I am married to my soulmate, a wonderful man who loves shopping, festivals and photography with me. We have five cats and a squirrel. The squirrel was delivered by one of our cats after a windstorm one evening in October ’09. He is a kick to watch as he interacts with the cats (through his cage) and swinging on the pantyhose I have tied to the inside of his cage. I love all animals.

Speaking of food and festivals, one of our favorites is the FrenchQuarter Fest. We start to get excited about in February! It’s getting a little to big, so I hope the organizers can figure out how to make it easier to move around in it.

I’ve been working at the Michoud Assembly Facility in the East for 29 years and probably won’t make it to my 30th unless some miracle occurs. But that’s okay. I’m ready for my 26 weeks of severence to find out where I want to go next. I’m really looking forward to something low key and satisfying.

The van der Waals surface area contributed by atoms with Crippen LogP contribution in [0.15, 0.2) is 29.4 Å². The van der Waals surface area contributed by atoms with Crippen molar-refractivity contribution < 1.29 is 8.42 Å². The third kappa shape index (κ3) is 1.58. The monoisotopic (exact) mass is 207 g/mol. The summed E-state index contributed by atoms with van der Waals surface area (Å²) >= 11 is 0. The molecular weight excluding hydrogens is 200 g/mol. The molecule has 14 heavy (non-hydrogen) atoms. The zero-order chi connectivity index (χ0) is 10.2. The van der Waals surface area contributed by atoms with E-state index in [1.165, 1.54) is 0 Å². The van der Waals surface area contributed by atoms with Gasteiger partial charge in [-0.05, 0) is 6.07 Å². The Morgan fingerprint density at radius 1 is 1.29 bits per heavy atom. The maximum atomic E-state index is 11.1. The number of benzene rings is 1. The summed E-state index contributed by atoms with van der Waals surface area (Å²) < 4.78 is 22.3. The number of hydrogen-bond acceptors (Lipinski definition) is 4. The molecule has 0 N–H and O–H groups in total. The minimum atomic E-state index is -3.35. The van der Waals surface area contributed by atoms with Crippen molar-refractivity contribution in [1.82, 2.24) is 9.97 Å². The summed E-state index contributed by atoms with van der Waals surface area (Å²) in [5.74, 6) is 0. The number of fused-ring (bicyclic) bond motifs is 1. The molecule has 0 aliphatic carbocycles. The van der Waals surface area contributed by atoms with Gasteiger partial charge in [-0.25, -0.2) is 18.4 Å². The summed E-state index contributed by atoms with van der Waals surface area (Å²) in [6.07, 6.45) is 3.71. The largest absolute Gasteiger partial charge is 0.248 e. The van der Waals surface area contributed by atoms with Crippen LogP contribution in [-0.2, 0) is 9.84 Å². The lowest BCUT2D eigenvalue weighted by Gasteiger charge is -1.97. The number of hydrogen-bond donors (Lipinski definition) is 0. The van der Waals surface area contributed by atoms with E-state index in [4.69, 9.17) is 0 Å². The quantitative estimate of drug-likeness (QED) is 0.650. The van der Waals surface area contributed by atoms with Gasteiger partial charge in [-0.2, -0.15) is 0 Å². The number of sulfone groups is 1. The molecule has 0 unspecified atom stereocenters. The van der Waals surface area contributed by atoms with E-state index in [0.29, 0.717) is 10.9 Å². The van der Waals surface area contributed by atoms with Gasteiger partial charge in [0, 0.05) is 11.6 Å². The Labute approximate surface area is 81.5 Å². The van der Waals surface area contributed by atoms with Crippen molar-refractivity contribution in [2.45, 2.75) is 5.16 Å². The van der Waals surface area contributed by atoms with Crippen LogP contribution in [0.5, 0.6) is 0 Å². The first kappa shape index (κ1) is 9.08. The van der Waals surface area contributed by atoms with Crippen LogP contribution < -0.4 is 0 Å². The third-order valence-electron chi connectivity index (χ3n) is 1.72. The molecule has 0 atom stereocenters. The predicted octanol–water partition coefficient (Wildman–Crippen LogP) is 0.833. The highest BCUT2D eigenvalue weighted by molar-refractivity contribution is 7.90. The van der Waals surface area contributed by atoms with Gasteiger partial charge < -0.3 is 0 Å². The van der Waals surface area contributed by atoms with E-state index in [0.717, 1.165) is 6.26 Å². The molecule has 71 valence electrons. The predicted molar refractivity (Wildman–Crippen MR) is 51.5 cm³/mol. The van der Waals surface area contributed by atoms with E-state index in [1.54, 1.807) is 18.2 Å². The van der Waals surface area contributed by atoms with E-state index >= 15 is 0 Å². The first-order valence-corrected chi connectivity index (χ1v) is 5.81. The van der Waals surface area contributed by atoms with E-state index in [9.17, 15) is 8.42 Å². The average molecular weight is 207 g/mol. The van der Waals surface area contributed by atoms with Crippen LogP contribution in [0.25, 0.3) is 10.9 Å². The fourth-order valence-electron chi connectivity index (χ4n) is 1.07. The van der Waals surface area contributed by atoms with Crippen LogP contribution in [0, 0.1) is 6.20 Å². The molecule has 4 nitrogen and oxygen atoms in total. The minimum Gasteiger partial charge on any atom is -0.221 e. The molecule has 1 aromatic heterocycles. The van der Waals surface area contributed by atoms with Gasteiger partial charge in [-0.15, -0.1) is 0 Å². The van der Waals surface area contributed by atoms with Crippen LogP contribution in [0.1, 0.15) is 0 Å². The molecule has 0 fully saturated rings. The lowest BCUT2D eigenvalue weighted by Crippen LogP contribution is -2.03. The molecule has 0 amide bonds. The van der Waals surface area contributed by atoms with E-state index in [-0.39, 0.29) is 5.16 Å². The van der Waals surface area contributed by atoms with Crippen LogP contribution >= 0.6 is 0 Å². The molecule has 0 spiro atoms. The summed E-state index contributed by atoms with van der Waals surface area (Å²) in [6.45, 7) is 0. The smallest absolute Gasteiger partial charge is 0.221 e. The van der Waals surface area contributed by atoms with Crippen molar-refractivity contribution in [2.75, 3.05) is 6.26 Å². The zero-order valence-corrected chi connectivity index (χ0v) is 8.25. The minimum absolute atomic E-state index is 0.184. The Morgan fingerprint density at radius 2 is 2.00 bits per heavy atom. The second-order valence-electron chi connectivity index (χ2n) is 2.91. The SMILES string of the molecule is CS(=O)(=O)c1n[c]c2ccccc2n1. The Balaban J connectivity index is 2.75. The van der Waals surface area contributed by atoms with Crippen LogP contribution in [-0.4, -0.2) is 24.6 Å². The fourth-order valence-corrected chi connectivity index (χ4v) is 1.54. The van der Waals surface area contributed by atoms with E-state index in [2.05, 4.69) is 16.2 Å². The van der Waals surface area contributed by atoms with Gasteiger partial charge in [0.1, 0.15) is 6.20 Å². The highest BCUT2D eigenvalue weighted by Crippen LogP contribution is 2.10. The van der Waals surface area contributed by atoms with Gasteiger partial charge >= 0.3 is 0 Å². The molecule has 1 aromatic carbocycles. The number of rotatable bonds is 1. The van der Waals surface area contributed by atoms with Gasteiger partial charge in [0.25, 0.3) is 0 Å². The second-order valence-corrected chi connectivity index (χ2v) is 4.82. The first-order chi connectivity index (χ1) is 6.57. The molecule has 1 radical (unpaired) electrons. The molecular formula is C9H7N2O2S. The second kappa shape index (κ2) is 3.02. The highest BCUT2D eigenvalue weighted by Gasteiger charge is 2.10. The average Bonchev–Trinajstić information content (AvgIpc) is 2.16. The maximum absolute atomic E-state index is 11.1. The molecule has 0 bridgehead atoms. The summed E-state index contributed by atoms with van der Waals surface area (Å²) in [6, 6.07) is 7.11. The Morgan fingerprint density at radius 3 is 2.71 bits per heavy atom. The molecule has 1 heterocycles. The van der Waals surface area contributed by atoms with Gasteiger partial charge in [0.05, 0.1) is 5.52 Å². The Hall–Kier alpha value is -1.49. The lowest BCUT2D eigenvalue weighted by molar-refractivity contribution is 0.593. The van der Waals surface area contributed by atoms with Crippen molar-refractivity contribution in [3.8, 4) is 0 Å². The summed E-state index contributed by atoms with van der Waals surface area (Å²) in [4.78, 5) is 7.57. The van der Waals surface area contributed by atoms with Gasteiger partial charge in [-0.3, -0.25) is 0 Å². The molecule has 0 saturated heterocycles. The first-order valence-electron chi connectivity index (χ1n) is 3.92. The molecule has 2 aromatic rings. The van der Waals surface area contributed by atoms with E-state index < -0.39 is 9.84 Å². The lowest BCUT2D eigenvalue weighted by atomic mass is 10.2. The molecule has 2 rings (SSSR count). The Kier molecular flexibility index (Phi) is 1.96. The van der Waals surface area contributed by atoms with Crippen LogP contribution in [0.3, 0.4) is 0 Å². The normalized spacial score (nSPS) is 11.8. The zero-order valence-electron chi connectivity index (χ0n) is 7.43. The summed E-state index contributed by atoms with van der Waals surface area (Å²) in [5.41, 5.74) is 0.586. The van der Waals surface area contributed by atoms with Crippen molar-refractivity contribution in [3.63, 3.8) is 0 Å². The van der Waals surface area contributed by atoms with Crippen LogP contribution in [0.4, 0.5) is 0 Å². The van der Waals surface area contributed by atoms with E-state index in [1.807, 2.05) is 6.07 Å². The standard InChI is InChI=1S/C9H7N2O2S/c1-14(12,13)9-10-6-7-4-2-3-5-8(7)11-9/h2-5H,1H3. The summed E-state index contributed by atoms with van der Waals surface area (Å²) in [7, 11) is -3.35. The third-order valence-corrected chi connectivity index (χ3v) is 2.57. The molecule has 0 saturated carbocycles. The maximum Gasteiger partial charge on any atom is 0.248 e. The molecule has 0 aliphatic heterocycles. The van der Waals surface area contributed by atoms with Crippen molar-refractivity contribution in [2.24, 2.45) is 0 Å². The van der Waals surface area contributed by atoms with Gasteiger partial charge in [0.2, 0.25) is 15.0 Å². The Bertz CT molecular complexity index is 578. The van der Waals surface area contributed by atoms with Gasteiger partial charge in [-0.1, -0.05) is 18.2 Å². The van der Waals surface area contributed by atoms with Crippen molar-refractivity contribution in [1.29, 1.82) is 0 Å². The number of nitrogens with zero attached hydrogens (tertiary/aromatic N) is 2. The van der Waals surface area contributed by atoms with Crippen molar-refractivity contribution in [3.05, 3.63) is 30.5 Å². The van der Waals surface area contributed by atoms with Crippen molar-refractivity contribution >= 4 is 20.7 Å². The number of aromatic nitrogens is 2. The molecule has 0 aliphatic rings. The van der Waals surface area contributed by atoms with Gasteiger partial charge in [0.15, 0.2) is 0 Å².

I think I’m going to stop here because I’m new to WordPress and this dang screen keeps jumping while I try to type. Guess I’ll have to read up on using it. Hope I can entertain you all in the future. Thanks for your attention.

Oh, I can usually be found on twitter (judyb1954) or Facebook (Judy Chapman Thorne) most evenings.